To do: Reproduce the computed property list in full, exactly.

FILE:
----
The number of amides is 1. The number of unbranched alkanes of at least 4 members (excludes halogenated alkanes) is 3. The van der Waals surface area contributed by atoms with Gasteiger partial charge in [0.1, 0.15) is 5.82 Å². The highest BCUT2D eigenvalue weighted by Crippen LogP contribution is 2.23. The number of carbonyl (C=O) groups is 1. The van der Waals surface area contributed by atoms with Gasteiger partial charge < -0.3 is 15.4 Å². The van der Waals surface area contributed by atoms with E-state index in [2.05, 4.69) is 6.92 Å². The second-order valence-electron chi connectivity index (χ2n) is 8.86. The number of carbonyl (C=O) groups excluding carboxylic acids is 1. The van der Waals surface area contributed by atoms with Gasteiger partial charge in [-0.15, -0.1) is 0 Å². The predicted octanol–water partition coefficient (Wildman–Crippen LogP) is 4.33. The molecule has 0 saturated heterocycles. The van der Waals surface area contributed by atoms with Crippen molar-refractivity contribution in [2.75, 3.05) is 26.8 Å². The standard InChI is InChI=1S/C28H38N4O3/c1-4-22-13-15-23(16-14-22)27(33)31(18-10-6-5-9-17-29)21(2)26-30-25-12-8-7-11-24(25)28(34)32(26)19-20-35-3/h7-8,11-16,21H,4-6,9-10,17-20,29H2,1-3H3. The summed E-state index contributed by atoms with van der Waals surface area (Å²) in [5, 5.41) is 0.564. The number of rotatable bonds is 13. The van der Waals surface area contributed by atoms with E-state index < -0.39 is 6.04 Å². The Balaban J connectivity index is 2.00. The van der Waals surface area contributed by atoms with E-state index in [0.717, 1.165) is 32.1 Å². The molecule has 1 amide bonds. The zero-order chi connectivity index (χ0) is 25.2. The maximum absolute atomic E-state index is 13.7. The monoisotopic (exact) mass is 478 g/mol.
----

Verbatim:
The number of amides is 1. The number of unbranched alkanes of at least 4 members (excludes halogenated alkanes) is 3. The van der Waals surface area contributed by atoms with Gasteiger partial charge in [0.1, 0.15) is 5.82 Å². The highest BCUT2D eigenvalue weighted by Crippen LogP contribution is 2.23. The number of carbonyl (C=O) groups is 1. The van der Waals surface area contributed by atoms with Gasteiger partial charge < -0.3 is 15.4 Å². The van der Waals surface area contributed by atoms with E-state index in [2.05, 4.69) is 6.92 Å². The second-order valence-electron chi connectivity index (χ2n) is 8.86. The number of carbonyl (C=O) groups excluding carboxylic acids is 1. The van der Waals surface area contributed by atoms with Gasteiger partial charge in [-0.15, -0.1) is 0 Å². The predicted octanol–water partition coefficient (Wildman–Crippen LogP) is 4.33. The molecule has 0 saturated heterocycles. The van der Waals surface area contributed by atoms with Crippen molar-refractivity contribution in [2.75, 3.05) is 26.8 Å². The standard InChI is InChI=1S/C28H38N4O3/c1-4-22-13-15-23(16-14-22)27(33)31(18-10-6-5-9-17-29)21(2)26-30-25-12-8-7-11-24(25)28(34)32(26)19-20-35-3/h7-8,11-16,21H,4-6,9-10,17-20,29H2,1-3H3. The summed E-state index contributed by atoms with van der Waals surface area (Å²) in [5, 5.41) is 0.564. The number of rotatable bonds is 13. The van der Waals surface area contributed by atoms with E-state index < -0.39 is 6.04 Å². The Balaban J connectivity index is 2.00. The van der Waals surface area contributed by atoms with E-state index in [0.717, 1.165) is 32.1 Å². The molecule has 1 amide bonds. The zero-order chi connectivity index (χ0) is 25.2. The maximum absolute atomic E-state index is 13.7. The monoisotopic (exact) mass is 478 g/mol.